They sat, quietly with a subdued mien. A camera man panned across the hall. Majority of the people seated were in their forties and fifties and if the venue wasn’t a church, it could have been written off as a gathering of the middle-aged.
The House of Joy Drug Rehabilitation Centre is a spiritual reform centre for persons who had been dependent on drugs, certainly, non-prescription types. It was another day for admitting new members, fresh from the streets who desire to quit drugs. In their midst sat Pastor Keji Hamilton, a man whose life story can be summed as “been there and done that”.
Hamilton, who was a dreaded street man and former keyboardist with the legendary Afrobeat musician, Fela Anikulapo-Kuti accepted the spiritual healing that transformed his life. In turn, he had extended the same invitation to others by dedicating his time and resources to the healing process of drug dependent individuals.
Every year, the rehab centre admits fresh intakes who have agreed to be healed spiritually through prayers and counseling, beginning in 2009, as Hamilton recalled.
“Since 2009, we have graduated seven sets. This is the eighth set now and we have a 45-bed facility. When they come in, we take them through prayers and deliverance. That usually takes two weeks. After that, we have a curriculum that consists of 36 subjects made up of spiritual topics and vocational training. We have 21 lecturers who happen to be Area Pastors, as well. After that, they write exams and a baptismal class follows.
“Afterwards we have a graduation in which the housemate is detoxified. That means the mind of that one has been removed from addiction. The graduation is not compulsory. Some of them would want to learn a skill. They usually go home for a week after the exams before returning to learn a skill from August to December. They learn to make shoes, belts, bags, leather chairs. Others learn catering while some choose to go to a computer school,” said Hamilton.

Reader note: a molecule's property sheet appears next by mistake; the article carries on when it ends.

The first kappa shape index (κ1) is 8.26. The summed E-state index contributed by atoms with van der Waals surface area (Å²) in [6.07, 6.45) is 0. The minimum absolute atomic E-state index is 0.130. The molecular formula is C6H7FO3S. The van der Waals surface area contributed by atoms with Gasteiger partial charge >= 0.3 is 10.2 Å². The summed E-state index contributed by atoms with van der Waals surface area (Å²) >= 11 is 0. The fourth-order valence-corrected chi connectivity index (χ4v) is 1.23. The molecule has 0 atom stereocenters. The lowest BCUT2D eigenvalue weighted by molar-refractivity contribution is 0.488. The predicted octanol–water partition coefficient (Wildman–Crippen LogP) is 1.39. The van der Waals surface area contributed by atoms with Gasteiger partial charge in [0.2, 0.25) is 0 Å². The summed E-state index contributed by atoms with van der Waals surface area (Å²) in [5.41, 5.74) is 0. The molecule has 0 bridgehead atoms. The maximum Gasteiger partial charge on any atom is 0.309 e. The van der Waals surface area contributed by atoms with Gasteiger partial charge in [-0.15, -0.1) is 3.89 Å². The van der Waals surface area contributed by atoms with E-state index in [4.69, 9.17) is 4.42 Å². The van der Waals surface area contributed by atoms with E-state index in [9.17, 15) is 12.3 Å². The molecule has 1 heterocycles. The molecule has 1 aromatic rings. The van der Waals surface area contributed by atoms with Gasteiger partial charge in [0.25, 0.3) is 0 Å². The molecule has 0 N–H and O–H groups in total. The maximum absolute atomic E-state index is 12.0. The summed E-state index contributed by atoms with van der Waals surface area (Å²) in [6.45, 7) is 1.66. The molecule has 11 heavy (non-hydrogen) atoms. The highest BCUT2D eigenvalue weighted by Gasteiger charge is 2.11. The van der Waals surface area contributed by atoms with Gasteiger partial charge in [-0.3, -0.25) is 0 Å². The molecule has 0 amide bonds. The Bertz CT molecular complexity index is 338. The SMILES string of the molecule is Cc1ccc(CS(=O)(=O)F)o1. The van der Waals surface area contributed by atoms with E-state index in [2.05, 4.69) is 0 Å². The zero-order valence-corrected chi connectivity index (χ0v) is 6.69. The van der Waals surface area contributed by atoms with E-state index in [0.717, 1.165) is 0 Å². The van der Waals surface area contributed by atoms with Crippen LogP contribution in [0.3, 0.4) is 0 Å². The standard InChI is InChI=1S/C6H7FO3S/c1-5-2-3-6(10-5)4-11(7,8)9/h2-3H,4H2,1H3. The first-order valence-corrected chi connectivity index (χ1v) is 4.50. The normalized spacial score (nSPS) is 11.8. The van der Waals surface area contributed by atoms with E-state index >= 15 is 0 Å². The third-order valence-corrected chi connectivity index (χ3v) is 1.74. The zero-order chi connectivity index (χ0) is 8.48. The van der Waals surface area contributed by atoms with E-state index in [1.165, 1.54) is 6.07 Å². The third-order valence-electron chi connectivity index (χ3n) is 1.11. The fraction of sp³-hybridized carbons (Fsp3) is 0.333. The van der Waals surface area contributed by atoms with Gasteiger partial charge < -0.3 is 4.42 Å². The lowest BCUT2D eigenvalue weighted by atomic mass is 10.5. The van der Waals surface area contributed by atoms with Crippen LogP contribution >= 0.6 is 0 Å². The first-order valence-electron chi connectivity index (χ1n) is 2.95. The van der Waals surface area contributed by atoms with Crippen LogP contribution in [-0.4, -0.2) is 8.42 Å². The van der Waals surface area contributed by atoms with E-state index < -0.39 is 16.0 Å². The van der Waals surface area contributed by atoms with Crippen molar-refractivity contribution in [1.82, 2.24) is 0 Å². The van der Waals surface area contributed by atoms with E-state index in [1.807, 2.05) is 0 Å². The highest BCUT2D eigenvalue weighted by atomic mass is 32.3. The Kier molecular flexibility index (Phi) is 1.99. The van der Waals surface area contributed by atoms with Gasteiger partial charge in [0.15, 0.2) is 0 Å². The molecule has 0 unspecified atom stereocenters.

One major challenge with the programme is funding. It means the rehab, within the stretch of the church’s financial limit, can only contain 45 persons. Meanwhile, there are other such centres spread across Lagos. And after admission, not all intakes complete the rehab sessions.
“When you admit them into the hostel, you will want to think that the entire 45 persons will go through with the programme. Unfortunately, the highest we have had is 32 graduating from the programme. After two days or even two weeks, some of them just leave. But by the end of three weeks, there will be no more drop out,” Hamilton revealed.
Before admitting fresh men to the rehab, they are screened to examine their readiness for the healing process. It is not uncommon to see persons who have come only to please their family members who had worked too hard to change their lives for good.
Emmanuel Edeh, who voluntarily enrolled for the maiden session of the rehab in 2009, recounted the circumstances that led him to make that crucial decision.
“I was born into a family of nine,’’ said the 37-year old. “I am the third born, very brilliant. All of a sudden, I got hooked on drugs through friends. It was in J.S.S.2. I started with cigarettes and I indulged in alcohol and marijuana. I managed to pass from one class to another. After my secondary school certificate examination, I was left at home doing nothing. My dad wanted me to go further in my education. Subsequently, I gained admission into the University of Calabar and that was where I got involved in cultism. I even worked for one of the past state governors as a hired assassin.”
That sounded scary. More dreadful too was his experience as he arrived in Lagos. Without a place to stay, his new acquaintances made him comfortable in the wealth of drugs; upgrading him to a cocaine addict.
“I was curious to know what it felt like having done other hard drugs. I did heroin too and it wrecked my life. I was like a mad person on the street, walking around for a week without bathing. I wanted to cure myself but I couldn’t. One day, I was in a joint working and a girl that we used to smoke together came in to tell me that one of us had died. I was scared. I kept looking for a way out until someone told me about Pastor Hamilton and I was taken to a Redeemed Christian Church of God where Pastor Sola Balogun ministers. When Pastor Hamilton shared his testimony, I was moved,” he recalled.